Beer Pipeline

The Myth of Niels Bohr’s Beer Pipeline

 News        06/28/2021

The Danish physicist Niels Bohr, who won the Nobel Prize in Physics in 1922 and helped develop the first atomic bomb as part of the Manhattan Project, had a long and successful scientific career. As a reward for his hard work, and especially for the Nobel, the Danish brewery Carlsberg gave him a house with an installed beer pipeline, so that he could enjoy free beer for the rest of his life.

These days, (again) this story, which has been written about by Forbes, Money Control and the Guardian, and Vinepair, has been spreading (again) over the virtual reality. It was a perfectly fitting reward for someone who helped build our basic knowledge of how the universe works. The only problem with that story is that it's not entirely true. "

“The story of Bohr’s beer tap is an urban myth or at best a joke of some of his contemporaries”

“The story of Bohr’s beer tap is an urban myth or at best a joke of some of his contemporaries,” Dr. Christian Joas told Vinepair magazine, adding that he knows something about Niels Bohr. Namely, Joas is the director of the Niels Bohr Archives and an associate professor in the Department of Scientific Education at the University of Copenhagen. "In the 1930s, beer that passed through pipes of tens of meters or more would certainly have a bad taste, and we can say with certainty that such a pipeline did not exist, but it is true that Niels Bohr received a life annuity from Carlsberg Brewery in the form of kegs, bottles and crates of beer, which were delivered to him from 1932 until his death in 1962. "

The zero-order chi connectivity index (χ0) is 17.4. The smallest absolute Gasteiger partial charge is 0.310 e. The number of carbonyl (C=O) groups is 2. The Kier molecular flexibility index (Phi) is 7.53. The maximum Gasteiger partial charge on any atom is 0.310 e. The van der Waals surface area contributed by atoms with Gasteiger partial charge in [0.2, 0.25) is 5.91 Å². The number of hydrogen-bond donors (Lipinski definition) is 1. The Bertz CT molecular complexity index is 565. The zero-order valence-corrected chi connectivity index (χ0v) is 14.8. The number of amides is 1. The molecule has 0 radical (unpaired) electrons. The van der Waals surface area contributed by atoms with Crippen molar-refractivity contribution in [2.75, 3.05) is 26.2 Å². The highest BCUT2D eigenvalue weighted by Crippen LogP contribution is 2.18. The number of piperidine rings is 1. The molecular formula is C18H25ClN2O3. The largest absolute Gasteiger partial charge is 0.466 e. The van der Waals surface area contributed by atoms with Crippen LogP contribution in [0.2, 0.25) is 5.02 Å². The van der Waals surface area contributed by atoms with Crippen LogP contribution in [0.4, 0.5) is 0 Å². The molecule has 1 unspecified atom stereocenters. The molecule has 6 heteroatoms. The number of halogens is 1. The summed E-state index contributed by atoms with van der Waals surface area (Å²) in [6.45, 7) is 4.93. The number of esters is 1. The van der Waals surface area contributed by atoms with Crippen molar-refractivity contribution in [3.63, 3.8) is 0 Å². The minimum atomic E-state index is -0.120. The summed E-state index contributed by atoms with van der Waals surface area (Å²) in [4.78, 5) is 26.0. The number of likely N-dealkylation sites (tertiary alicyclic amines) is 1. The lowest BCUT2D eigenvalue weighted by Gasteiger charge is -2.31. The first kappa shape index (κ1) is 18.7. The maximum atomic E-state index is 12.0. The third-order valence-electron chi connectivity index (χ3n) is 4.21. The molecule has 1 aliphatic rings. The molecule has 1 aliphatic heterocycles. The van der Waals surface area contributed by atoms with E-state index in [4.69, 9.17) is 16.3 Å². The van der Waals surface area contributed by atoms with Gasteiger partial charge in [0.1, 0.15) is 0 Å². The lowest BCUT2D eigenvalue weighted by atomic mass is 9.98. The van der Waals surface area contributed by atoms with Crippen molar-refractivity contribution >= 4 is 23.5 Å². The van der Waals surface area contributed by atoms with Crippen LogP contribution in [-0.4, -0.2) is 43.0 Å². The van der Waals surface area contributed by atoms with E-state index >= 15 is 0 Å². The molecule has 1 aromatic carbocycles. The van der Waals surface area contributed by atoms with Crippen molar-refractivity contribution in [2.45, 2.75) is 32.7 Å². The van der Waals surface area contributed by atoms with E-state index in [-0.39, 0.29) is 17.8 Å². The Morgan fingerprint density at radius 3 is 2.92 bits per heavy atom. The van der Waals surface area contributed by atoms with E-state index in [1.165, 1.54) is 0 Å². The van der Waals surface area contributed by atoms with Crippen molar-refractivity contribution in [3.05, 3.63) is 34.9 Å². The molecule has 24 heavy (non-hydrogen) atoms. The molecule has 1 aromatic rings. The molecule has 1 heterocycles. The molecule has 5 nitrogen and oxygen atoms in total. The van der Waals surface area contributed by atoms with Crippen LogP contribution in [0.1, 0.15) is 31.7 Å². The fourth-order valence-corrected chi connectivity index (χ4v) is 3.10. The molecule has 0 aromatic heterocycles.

According to Joas, Bohr moved into the honorary Carlsberg residence in 1932, which was originally built for Jacob Christian Jacobsen, the founder of the Carlsberg brewery. The house was not given to Bohr, as it is said in the urban legend, but he had the right to use it for life. There is another anecdote about that rent in beer. Namely, after moving into the house near Niels Bohr, a representative of the brewery stopped by and asked him how many beers a day he wanted to be delivered to him. Bohr said: 12, thinking of bottles, but the brewery started delivering 12 crates a day to him and that lasted for a while until the misunderstanding was corrected.

And as for the origin of the story of the beer pipeline at Bohr's house, Martyn Poliakoff, a professor of chemistry at Nothingham University, who has a Periodic Videos channel on You Tube, is most likely to blame. In 2011, he published a video in which he discusses the origin of the element bohrium, named after Niels Bohr, and mentions the urban legend of beer. When asked where he got it from, he replied that he believed he had read it in Richard Rhodes ’book Creating an Atomic Bomb.

However, there is no story in question in that book, so it remains that Poliakoff heard the story from some other source or that the story of Bohr’s personal sparkling liquid pipeline is the result of the imagination of some creative narrator. In any case, it has become an indispensable anecdote about the rich life of a famous scientist.

Tags

Niels Bohr   Denmark   bohrium   Carlsberg   pipeline   myth   Nobel Prize  
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